Civil Society Organisations, including CAN Europe, welcome the Commission’s non-paper on the next steps regarding the membership of the EU and Euratom to the Energy Charter Treaty (ECT). In particular, we strongly agree with the Commission Services that the EU’s withdrawal from the ECT is unavoidable and that a coordinated withdrawal of the EU and all Member States is by far the best option.
Why is an EU withdrawal unavoidable?
The ECT reform does not have enough political support: The European Parliament has rejected the reform as insufficient and called on the Commission and Member States to initiate a coordinated withdrawal. Over 1 million citizens have signed a petition for withdrawal and seven of the EU’s Member States have already decided to leave (France, Germany, the Netherlands, Poland, Spain, Luxembourg and Slovenia; Italy already left in 2016), including its major outward investors.
There is no plausible scenario for the reform to ever enter into force if the EU remains a member. EU ratification requires the consent of the European Parliament and all EU Member States (see this legal blog), including those that want to leave or have left.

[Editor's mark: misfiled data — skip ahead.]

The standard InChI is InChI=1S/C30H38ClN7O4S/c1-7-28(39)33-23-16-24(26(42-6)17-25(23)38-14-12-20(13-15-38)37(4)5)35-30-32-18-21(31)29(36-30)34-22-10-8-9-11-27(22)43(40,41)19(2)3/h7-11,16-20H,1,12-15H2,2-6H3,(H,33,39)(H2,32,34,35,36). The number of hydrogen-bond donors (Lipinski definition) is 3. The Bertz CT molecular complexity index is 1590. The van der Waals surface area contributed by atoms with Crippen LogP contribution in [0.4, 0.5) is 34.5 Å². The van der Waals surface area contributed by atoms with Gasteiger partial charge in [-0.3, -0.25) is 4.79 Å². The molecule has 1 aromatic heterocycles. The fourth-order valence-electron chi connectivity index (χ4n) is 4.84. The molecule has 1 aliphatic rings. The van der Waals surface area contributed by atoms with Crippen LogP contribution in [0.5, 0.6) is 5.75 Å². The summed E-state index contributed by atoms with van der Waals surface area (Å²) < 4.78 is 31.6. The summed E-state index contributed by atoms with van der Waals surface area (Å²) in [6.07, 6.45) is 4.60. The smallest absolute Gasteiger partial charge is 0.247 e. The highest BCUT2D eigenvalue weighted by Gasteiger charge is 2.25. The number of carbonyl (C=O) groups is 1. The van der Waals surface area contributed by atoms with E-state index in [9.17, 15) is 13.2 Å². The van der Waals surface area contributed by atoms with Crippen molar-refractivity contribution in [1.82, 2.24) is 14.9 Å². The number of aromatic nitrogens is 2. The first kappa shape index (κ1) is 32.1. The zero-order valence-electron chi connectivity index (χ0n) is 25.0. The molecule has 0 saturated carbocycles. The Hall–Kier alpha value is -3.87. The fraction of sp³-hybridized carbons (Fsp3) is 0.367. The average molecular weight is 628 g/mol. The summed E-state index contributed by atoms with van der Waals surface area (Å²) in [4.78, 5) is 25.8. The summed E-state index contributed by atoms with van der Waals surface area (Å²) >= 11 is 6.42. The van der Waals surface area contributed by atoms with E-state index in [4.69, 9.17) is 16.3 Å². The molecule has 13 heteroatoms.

The ECT is an obstacle to sovereign climate and energy policies, even if it were to be reformed. The French High Council on Climate has concluded that the ECT, “even in a modernised form, is not compatible with the pace of decarbonisation of the energy sector and the intensity of emissions reduction efforts needed by 2030, as reiterated by the IEA and assessed by the IPCC.” Recently, investors have also started launching cases against policies adopted in response to the energy price crisis (see for instance).
It is generally accepted that the current version of the ECT is fundamentally incompatible with EU law and the only way forward for the EU and the Member States to rectify this is a coordinated withdrawal.